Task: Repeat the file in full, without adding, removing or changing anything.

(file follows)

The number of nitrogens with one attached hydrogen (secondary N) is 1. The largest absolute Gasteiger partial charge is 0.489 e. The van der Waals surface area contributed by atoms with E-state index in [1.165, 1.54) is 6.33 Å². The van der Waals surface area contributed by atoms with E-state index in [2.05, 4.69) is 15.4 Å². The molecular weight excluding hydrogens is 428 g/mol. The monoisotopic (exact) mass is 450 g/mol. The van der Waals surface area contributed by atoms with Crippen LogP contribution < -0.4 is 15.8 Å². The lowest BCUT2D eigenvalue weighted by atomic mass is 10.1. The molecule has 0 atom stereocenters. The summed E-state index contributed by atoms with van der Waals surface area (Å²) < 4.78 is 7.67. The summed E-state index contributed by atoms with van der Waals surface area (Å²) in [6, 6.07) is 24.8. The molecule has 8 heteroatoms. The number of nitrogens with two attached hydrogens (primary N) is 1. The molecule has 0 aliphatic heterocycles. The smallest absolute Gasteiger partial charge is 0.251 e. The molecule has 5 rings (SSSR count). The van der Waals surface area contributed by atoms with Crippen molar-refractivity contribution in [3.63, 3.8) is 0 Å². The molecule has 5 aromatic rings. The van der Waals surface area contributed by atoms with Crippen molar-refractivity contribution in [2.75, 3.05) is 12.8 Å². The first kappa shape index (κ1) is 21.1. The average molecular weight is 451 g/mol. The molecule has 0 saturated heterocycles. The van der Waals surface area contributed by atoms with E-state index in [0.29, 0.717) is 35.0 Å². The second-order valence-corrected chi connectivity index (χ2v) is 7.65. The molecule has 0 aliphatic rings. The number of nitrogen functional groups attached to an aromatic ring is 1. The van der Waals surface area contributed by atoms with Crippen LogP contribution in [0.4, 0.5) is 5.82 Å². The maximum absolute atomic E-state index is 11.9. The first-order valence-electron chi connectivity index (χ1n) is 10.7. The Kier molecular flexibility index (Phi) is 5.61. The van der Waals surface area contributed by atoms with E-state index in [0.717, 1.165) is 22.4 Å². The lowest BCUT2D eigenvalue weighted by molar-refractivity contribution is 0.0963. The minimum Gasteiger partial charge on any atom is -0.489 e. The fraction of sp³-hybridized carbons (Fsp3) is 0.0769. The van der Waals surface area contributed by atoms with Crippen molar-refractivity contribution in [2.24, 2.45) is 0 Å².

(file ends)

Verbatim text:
The number of nitrogens with one attached hydrogen (secondary N) is 1. The largest absolute Gasteiger partial charge is 0.489 e. The van der Waals surface area contributed by atoms with E-state index in [1.165, 1.54) is 6.33 Å². The van der Waals surface area contributed by atoms with E-state index in [2.05, 4.69) is 15.4 Å². The molecular weight excluding hydrogens is 428 g/mol. The monoisotopic (exact) mass is 450 g/mol. The van der Waals surface area contributed by atoms with Crippen LogP contribution < -0.4 is 15.8 Å². The lowest BCUT2D eigenvalue weighted by atomic mass is 10.1. The molecule has 0 atom stereocenters. The summed E-state index contributed by atoms with van der Waals surface area (Å²) < 4.78 is 7.67. The summed E-state index contributed by atoms with van der Waals surface area (Å²) in [6, 6.07) is 24.8. The molecule has 8 heteroatoms. The number of nitrogens with two attached hydrogens (primary N) is 1. The molecule has 0 aliphatic heterocycles. The smallest absolute Gasteiger partial charge is 0.251 e. The molecule has 5 rings (SSSR count). The van der Waals surface area contributed by atoms with Crippen molar-refractivity contribution in [3.63, 3.8) is 0 Å². The molecule has 5 aromatic rings. The van der Waals surface area contributed by atoms with Crippen molar-refractivity contribution in [2.75, 3.05) is 12.8 Å². The first kappa shape index (κ1) is 21.1. The average molecular weight is 451 g/mol. The molecule has 0 saturated heterocycles. The van der Waals surface area contributed by atoms with E-state index in [0.29, 0.717) is 35.0 Å². The second-order valence-corrected chi connectivity index (χ2v) is 7.65. The molecule has 0 aliphatic rings. The number of nitrogen functional groups attached to an aromatic ring is 1. The van der Waals surface area contributed by atoms with Crippen LogP contribution in [0.4, 0.5) is 5.82 Å². The maximum absolute atomic E-state index is 11.9. The first-order valence-electron chi connectivity index (χ1n) is 10.7. The Kier molecular flexibility index (Phi) is 5.61. The van der Waals surface area contributed by atoms with E-state index in [0.717, 1.165) is 22.4 Å². The lowest BCUT2D eigenvalue weighted by molar-refractivity contribution is 0.0963. The minimum Gasteiger partial charge on any atom is -0.489 e. The fraction of sp³-hybridized carbons (Fsp3) is 0.0769. The van der Waals surface area contributed by atoms with Crippen molar-refractivity contribution in [2.24, 2.45) is 0 Å².